Have you ever had a nervous stomach or had an uncomfortable gut feeling about something? The feelings coming from your stomach remind us that the brain and gut are intertwined and significantly impact how we feel both physically and emotionally. The Gut-Brain Connection is based on nervous system communication, which substantially affects what we think and feel.
Fortunately, there are methods to maintain oneself in balance by including helpful and natural routines into your daily life.
Teas for your mind.
Although it may seem obvious, a simple cup of tea may do wonders for the mind and stomach. Chamomile, lavender, and lemon balm are among the greatest herbs for soothing and calming an upset stomach and a worried mind. These nervine herbs, high in essential oils, calm the nervous system, can help with anything from relaxation to digestion. Making these herbs part of your regular self-care practice is recommended for general mind and gut wellbeing.
It makes sense to emphasise a healthy and varied gut since the health of our gut has a unique link with neurotransmitters – brain chemicals that can affect mood. Bitter herbs, fermented foods, and probiotics encourage variety and keep our systems active and healthy. Humans are happier and healthier when their microorganisms are in balance. We prefer to make kombucha mocktails by blending ginger kombucha with a 1:1 ratio of herbal tea, such as lemon balm. What a delectable way to enjoy your herbs while also feeding your flora!
Return to Your Beginnings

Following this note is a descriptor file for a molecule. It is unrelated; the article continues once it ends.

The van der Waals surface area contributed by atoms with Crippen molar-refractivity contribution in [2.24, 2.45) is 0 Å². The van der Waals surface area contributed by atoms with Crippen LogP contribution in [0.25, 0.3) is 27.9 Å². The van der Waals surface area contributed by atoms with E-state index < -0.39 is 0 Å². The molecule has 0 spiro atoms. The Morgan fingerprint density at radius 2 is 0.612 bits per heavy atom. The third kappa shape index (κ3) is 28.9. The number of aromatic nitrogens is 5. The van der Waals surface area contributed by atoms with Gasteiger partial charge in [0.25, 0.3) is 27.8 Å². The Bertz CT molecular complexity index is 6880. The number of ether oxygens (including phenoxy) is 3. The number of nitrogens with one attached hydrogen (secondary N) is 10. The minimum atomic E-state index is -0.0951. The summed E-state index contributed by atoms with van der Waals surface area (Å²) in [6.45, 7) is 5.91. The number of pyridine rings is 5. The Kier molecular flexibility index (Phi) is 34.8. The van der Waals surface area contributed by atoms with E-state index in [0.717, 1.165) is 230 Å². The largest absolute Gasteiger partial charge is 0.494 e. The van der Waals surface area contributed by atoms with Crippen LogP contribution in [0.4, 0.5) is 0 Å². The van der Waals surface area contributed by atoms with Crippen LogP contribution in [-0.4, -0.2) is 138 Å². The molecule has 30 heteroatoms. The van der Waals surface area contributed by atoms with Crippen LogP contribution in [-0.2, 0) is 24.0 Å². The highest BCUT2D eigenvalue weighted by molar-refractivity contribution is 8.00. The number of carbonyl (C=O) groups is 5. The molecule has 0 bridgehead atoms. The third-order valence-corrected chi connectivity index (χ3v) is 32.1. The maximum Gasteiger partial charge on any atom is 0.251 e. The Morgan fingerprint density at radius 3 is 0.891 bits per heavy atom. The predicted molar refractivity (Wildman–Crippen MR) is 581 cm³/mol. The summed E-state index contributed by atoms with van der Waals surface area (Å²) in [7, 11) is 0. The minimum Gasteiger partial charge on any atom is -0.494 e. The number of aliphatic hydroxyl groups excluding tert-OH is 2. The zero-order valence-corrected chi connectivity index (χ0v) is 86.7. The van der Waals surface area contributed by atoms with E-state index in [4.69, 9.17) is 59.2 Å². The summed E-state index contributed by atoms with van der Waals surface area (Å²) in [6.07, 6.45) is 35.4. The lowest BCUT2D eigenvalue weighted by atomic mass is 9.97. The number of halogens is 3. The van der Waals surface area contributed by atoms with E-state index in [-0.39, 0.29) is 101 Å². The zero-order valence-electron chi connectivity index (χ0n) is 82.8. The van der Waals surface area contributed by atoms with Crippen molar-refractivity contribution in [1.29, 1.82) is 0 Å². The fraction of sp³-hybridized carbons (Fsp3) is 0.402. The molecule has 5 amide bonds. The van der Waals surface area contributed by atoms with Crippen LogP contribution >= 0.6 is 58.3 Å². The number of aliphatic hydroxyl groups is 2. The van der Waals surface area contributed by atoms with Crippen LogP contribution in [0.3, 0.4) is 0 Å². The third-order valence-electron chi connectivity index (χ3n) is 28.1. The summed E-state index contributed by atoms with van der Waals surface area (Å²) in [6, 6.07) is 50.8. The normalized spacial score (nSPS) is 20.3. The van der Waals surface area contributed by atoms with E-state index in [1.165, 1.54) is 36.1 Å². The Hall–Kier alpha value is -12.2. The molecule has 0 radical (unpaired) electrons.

Root foods feed and ground our neurological system, according to holistic medicine. They're naturally sweet, which is a common feature of healing foods, and they're also high in prebiotic starches and digestible carbs. So, if your worry is making you feel all over the place, try this simple trick for anchoring and feeding both your gut and mind. Freshly roasted sweet potatoes, carrots, parsnips, or pickled burdock, which has the added benefit of a ferment, are among our faves.
Become a Gardener
Relief may be as close as the plants blooming outside your door when stress or worry threatens your day. Growing fragrant herbs may be useful if you have a garden plot or a few pots on your front porch. Chamomile, lemon balm, lavender, and peppermint may be used to make herbal drinks, or they can be used in therapeutic bouquets, botanical baths, herbal teas, or just rubbed between your hands to release their fragrant characteristics, which can help to calm the stomach and mind. Getting your hands into the dirt also positively impacts your mood and general wellness.